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You've inspired me! Have read a bunch about straw bale gardening but haven't done it yet. What I'd like to know is how you stake tomatoes. Most tomato cages, I thought, were a lot larger in diameter than the bale is wide. What sort of rod did you use? Also, I think I'd like just one plant per bale - your thoughts on that appreciated.

A note to others considering this: all wheat straw bales are not equal. I get mine from a garden shop - found they are larger, have more straw than those at the big boxes.

Rosie, Sugar Hill

    Bookmark   March 5, 2011 at 7:15AM
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I also get my bales from the local 'Farm' store. They are larger and more tightly packed. I used both large and smaller tomato cages-the funnel shaped style. With 2 bales side by side and a 5 ft piece of rebar driven into the ground between the 4 cages. I tied the 4 cages in 1 spot to the rebar. I have the same rebar from about 15 yrs and re use yearly. I found that the bush tomatoes worked the best and didn't get as scraggly by the end of the season. I guess I should have pinched the cherry tomatoes back a bit but am not so good at trimming off healthy parts. I am sure 1 per bale would work fine. I'm just cheap and crammed each one full. Having the yellow marigolds made them look happy.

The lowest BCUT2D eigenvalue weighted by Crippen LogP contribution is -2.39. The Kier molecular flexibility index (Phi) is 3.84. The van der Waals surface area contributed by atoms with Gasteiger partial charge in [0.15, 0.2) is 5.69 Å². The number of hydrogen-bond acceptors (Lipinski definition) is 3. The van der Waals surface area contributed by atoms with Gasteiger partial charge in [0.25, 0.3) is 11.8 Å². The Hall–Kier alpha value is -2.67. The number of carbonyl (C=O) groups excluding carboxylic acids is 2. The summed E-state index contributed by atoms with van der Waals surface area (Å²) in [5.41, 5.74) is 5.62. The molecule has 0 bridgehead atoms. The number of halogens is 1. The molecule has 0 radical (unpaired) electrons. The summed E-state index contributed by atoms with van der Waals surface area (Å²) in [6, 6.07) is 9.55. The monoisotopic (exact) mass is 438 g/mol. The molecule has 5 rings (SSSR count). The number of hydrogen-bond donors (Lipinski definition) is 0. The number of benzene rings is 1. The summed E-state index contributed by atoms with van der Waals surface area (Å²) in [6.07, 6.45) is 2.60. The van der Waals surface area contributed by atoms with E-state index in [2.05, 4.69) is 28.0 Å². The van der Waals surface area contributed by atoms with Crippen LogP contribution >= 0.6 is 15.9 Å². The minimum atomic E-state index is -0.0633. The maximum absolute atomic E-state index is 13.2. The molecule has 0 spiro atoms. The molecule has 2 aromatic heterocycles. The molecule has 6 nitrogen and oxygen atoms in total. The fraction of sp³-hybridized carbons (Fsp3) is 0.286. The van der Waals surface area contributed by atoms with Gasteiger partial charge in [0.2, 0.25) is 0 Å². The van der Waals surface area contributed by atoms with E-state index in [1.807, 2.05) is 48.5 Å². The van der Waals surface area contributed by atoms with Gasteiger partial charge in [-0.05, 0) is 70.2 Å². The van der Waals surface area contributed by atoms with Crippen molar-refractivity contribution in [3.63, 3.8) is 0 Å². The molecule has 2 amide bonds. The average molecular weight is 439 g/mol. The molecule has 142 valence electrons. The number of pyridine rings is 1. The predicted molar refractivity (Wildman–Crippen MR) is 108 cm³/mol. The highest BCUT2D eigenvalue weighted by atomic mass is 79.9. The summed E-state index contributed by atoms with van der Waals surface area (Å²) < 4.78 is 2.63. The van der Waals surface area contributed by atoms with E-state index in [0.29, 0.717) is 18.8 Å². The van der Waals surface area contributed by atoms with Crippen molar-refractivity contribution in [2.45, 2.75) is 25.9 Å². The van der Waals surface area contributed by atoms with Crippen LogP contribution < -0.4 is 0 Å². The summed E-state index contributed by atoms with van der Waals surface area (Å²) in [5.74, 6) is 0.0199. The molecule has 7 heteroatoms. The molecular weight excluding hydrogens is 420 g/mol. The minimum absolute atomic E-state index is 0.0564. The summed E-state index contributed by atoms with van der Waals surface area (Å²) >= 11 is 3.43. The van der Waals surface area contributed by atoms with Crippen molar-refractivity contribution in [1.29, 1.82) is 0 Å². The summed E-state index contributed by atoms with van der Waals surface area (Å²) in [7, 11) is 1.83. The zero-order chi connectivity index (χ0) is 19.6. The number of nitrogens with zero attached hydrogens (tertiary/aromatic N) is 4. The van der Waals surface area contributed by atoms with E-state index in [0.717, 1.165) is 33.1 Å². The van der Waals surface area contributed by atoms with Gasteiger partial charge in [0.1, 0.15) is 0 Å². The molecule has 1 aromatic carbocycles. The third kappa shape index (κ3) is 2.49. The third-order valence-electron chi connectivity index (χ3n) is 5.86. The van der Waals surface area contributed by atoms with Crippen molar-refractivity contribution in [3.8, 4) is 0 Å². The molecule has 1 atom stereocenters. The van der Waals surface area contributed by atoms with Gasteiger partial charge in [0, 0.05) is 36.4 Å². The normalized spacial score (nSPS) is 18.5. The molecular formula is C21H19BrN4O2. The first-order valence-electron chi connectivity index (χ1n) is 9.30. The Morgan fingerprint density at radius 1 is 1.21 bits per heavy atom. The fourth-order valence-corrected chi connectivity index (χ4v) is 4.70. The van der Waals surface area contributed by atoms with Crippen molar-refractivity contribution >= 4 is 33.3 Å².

Bookmark   March 5, 2011 at 12:01PM
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Frankielynn, thanks again for your help and encouragement. I have two bales = one planted with two tomatoes, the other with two jalapenos. I used urine to start the composting, along with a handful of Milorganite per bale. Worked perfectly. And kept it organic which I wanted.

Hope yours are thriving also.


    Bookmark   May 7, 2011 at 9:02PM
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Mine are doing great-14 tomato plants in this year's bales, cucumbers and squash in last year's bales. Everyone is happy so far.

    Bookmark   May 7, 2011 at 11:00PM
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I just use the pine straw from these awful pine trees and use it as mulch.

    Bookmark   May 8, 2011 at 11:49PM
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Hi! This year I built raised beds. I lined them with cardboard and then a layer of straw. I put good garden soil on top of that, and planted seeds and transplants. My problem is that nothing is growing well. Everything sprouts, grows a bit, and that's it. I read up on straw bale gardening, to see what's up. I never did the 10 day thing with the ammonium nitrate and high nitrogen fertilizer... I'm worried the plants aren't growing because of this. Any suggestions? Is it too late to do something to the straw now? I'd heard straw was good for growing, but I didn't realized you needed to condition it first!